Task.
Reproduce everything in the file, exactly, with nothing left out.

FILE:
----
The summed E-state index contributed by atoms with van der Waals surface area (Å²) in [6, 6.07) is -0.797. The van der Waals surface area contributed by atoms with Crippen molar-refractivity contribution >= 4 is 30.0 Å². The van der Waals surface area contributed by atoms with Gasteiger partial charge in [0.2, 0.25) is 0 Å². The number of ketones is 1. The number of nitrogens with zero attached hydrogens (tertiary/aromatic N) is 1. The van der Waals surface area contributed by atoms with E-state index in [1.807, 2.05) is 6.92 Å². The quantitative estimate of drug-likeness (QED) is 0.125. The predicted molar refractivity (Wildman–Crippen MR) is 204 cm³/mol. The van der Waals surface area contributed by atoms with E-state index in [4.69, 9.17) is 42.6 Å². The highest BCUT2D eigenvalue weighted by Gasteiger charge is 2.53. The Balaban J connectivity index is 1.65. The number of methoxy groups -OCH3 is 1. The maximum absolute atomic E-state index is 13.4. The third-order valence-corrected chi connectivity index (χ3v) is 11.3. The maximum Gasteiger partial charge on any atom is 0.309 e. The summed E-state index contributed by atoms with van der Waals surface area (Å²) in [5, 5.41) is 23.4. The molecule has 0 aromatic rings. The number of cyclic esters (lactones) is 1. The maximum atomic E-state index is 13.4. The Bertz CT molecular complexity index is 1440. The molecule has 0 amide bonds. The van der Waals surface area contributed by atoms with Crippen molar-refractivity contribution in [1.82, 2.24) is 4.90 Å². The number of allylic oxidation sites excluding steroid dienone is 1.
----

The summed E-state index contributed by atoms with van der Waals surface area (Å²) in [6, 6.07) is -0.797. The van der Waals surface area contributed by atoms with Crippen molar-refractivity contribution >= 4 is 30.0 Å². The van der Waals surface area contributed by atoms with Gasteiger partial charge in [0.2, 0.25) is 0 Å². The number of ketones is 1. The number of nitrogens with zero attached hydrogens (tertiary/aromatic N) is 1. The van der Waals surface area contributed by atoms with E-state index in [1.807, 2.05) is 6.92 Å². The quantitative estimate of drug-likeness (QED) is 0.125. The predicted molar refractivity (Wildman–Crippen MR) is 204 cm³/mol. The van der Waals surface area contributed by atoms with E-state index in [4.69, 9.17) is 42.6 Å². The highest BCUT2D eigenvalue weighted by Gasteiger charge is 2.53. The Balaban J connectivity index is 1.65. The number of methoxy groups -OCH3 is 1. The maximum absolute atomic E-state index is 13.4. The third-order valence-corrected chi connectivity index (χ3v) is 11.3. The maximum Gasteiger partial charge on any atom is 0.309 e. The summed E-state index contributed by atoms with van der Waals surface area (Å²) in [5, 5.41) is 23.4. The molecule has 0 aromatic rings. The number of cyclic esters (lactones) is 1. The maximum atomic E-state index is 13.4. The Bertz CT molecular complexity index is 1440. The molecule has 0 amide bonds. The van der Waals surface area contributed by atoms with Crippen molar-refractivity contribution in [1.82, 2.24) is 4.90 Å². The number of allylic oxidation sites excluding steroid dienone is 1.